Operators in TorqueScript behave very similarly to operators in real world math and other programming languages. You should recognize quite a few of these from math classes you took in school, but with small syntactical changes. The rest of this section will explain the syntax and show a brief example, but we will cover these in depth in later guides.
Basic math operations are supported using a syntax clear to everyone. TorqueScript supports multiplication, division, modulo, addition, and subtraction. Additionally, standard autoincrement and autodecrement operations are available:
Example:
// Multiplication %product = 3*4; // results in 12 // Division %quotient = 4/2; // results in 2 // Modulo %mod = 5%2; // results in 1 // Addition %sum = 3+4; // results in 7 // Subtraction %difference = 43; // results in 1 // Autoincrement %value = 3; %incr = %value++; // results in 4; //Autodecrement %value = 3; %decre = %value; // results in 2;
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Relational operators are used for comparing values and variables against each other. Again, the syntax for these operatations closely resemble real world math. The value returned from a comparison will always be true(1) or false(0).
Example:
// Greater than if(4 > 3) echo("True. 3 is not greater than 4"); // Greater than or equal to if(3 >= 3) echo("True. 3 is equal to or greater than 3"); // Equal to if(6 == 6); echo("True. 6 is exactly equal to 6"); // Not equal to if(3 != 5) echo("True. 3 is not equal to 5");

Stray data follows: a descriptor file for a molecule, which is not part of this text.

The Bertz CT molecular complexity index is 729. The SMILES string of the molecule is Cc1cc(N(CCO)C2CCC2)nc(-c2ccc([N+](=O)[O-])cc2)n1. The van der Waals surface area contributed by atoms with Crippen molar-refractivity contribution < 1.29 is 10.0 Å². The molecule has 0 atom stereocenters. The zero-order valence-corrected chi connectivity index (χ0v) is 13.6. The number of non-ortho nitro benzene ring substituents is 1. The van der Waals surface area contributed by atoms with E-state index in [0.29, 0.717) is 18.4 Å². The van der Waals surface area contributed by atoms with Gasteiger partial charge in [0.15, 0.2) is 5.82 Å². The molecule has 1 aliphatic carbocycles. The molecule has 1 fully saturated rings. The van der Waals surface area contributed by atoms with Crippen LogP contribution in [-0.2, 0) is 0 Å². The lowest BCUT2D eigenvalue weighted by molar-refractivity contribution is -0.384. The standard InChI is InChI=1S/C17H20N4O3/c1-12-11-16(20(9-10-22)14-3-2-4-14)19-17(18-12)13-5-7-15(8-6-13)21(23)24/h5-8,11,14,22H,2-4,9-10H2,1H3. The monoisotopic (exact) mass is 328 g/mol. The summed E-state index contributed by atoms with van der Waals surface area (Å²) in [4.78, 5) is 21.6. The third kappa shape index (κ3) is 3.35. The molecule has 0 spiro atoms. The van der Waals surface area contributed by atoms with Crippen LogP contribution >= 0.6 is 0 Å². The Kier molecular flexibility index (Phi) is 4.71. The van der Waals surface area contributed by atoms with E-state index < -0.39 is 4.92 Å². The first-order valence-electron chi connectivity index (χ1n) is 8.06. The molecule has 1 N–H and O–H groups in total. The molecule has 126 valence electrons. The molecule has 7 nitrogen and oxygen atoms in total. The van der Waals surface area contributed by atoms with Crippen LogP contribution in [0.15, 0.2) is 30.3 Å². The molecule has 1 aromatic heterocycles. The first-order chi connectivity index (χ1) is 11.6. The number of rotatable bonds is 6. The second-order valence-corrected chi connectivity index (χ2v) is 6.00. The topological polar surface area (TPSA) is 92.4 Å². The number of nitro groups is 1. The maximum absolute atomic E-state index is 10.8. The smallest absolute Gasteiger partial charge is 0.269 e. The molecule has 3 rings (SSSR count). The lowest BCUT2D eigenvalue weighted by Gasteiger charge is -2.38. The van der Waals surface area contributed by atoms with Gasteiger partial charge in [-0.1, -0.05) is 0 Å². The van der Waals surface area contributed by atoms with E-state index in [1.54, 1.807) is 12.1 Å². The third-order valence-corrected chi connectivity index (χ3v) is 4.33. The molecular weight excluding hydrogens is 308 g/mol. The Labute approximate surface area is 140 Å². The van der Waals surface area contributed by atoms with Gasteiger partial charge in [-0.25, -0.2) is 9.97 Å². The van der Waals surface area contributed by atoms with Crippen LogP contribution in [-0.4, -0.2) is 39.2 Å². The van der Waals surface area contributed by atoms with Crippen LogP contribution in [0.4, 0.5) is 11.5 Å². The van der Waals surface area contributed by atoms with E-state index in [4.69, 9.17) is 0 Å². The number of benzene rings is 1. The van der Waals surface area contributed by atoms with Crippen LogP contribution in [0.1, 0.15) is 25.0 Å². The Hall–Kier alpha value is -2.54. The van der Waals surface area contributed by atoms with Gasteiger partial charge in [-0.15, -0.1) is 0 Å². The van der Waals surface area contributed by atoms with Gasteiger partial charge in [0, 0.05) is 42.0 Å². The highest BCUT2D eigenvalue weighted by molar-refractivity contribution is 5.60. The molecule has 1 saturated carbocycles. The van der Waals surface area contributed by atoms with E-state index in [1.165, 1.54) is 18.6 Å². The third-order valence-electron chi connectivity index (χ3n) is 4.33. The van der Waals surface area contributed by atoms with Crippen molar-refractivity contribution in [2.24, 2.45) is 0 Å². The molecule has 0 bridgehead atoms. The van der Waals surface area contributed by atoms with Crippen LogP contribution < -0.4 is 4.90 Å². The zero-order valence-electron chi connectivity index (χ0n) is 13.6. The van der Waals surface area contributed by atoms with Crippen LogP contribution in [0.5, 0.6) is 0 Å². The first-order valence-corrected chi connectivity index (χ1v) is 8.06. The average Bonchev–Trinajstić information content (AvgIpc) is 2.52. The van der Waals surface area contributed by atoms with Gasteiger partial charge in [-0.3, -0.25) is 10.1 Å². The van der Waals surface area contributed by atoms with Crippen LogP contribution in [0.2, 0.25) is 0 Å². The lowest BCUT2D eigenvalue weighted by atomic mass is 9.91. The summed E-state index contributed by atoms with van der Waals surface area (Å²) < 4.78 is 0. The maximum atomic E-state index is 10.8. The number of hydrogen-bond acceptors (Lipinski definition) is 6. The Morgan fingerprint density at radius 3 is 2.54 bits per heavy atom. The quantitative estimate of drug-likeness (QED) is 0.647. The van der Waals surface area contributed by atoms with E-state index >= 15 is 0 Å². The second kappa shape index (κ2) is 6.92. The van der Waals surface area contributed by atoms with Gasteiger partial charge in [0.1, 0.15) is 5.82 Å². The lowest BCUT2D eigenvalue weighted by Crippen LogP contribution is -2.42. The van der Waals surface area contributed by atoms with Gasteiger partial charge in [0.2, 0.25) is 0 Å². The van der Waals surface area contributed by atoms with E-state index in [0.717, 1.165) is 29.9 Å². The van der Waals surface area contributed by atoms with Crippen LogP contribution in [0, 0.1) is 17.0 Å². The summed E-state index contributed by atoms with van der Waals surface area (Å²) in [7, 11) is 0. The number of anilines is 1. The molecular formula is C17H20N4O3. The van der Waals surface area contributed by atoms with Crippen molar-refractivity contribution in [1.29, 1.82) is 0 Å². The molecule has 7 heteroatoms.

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Bitwise operations are used for comparing and shifting the bits of a value.
Examples:
// Bitwise NOT/complement. Unary operation that flips bits. %value = 101; %bitValue = ~%value; // results in 101 becoming 010 // Bitwise AND. When applied to two binary values, resulting bits are 1 if original pairs were 1 %valueOne = 0101; %valueTwo = 0011; %bitValue = %valueOne&%valueTwo; // Results in 0001
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Assignment operators are used for setting the value of a variable. You should recognize it as the "equals" sign.
Example:
%val = 3; // Assigns the value of 3 to the %val variable %val = 3+4; // Assigns the value of 3+4 to the %val variable %val += 3; // Assigns the %val variable the value of 3 plus itself
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There are special values you can use to concatenate strings and variables. Concatenation refers to the joining of multiple values into a single variable. The following is the basic syntax:
"string 1" operation "string 2"
You can use string operators similarly to how you use mathematical operators (=, +, , *). You have four operators at your disposal: @ NL TAB SPC. For example, the @ symbol will concatenate two strings together exactly how you specify, without adding any additional whitespace.
Example:
%newString = "Hello" @ "World"; echo(%newString); // OUPUT: HelloWorld
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